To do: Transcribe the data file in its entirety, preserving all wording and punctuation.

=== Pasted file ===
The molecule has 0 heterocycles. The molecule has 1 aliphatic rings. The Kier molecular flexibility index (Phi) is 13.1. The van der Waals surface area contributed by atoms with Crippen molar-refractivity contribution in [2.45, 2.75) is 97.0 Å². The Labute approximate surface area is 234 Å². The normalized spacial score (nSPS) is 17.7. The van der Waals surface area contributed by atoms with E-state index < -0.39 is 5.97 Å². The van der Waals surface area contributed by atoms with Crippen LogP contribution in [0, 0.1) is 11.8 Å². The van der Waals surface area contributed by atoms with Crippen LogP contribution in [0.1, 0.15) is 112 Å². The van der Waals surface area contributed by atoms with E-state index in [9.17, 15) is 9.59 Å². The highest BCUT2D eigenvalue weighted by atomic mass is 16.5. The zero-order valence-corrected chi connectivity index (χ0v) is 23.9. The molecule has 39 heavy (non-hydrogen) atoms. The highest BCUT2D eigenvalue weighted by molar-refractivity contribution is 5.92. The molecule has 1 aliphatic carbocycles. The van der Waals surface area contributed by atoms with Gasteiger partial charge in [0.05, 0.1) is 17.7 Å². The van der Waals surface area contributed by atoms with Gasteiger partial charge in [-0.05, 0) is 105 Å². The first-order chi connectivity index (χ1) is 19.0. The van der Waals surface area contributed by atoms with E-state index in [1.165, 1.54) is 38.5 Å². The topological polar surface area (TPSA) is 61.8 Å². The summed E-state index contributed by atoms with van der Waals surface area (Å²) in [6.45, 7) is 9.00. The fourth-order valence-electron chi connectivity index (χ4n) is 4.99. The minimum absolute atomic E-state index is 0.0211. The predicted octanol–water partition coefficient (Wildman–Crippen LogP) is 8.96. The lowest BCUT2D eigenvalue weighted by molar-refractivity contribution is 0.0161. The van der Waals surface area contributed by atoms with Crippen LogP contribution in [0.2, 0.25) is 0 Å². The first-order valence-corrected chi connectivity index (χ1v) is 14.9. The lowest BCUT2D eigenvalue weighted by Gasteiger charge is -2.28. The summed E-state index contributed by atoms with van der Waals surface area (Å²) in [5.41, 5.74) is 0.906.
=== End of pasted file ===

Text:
The molecule has 0 heterocycles. The molecule has 1 aliphatic rings. The Kier molecular flexibility index (Phi) is 13.1. The van der Waals surface area contributed by atoms with Crippen molar-refractivity contribution in [2.45, 2.75) is 97.0 Å². The Labute approximate surface area is 234 Å². The normalized spacial score (nSPS) is 17.7. The van der Waals surface area contributed by atoms with E-state index < -0.39 is 5.97 Å². The van der Waals surface area contributed by atoms with Crippen LogP contribution in [0, 0.1) is 11.8 Å². The van der Waals surface area contributed by atoms with Crippen LogP contribution in [0.1, 0.15) is 112 Å². The van der Waals surface area contributed by atoms with E-state index in [9.17, 15) is 9.59 Å². The highest BCUT2D eigenvalue weighted by atomic mass is 16.5. The zero-order valence-corrected chi connectivity index (χ0v) is 23.9. The molecule has 39 heavy (non-hydrogen) atoms. The highest BCUT2D eigenvalue weighted by molar-refractivity contribution is 5.92. The molecule has 1 aliphatic carbocycles. The van der Waals surface area contributed by atoms with Gasteiger partial charge in [0.05, 0.1) is 17.7 Å². The van der Waals surface area contributed by atoms with Gasteiger partial charge in [-0.05, 0) is 105 Å². The first-order chi connectivity index (χ1) is 19.0. The van der Waals surface area contributed by atoms with E-state index in [1.165, 1.54) is 38.5 Å². The topological polar surface area (TPSA) is 61.8 Å². The summed E-state index contributed by atoms with van der Waals surface area (Å²) in [6.45, 7) is 9.00. The fourth-order valence-electron chi connectivity index (χ4n) is 4.99. The minimum absolute atomic E-state index is 0.0211. The predicted octanol–water partition coefficient (Wildman–Crippen LogP) is 8.96. The lowest BCUT2D eigenvalue weighted by molar-refractivity contribution is 0.0161. The van der Waals surface area contributed by atoms with Crippen LogP contribution in [0.2, 0.25) is 0 Å². The first-order valence-corrected chi connectivity index (χ1v) is 14.9. The lowest BCUT2D eigenvalue weighted by Gasteiger charge is -2.28. The summed E-state index contributed by atoms with van der Waals surface area (Å²) in [5.41, 5.74) is 0.906.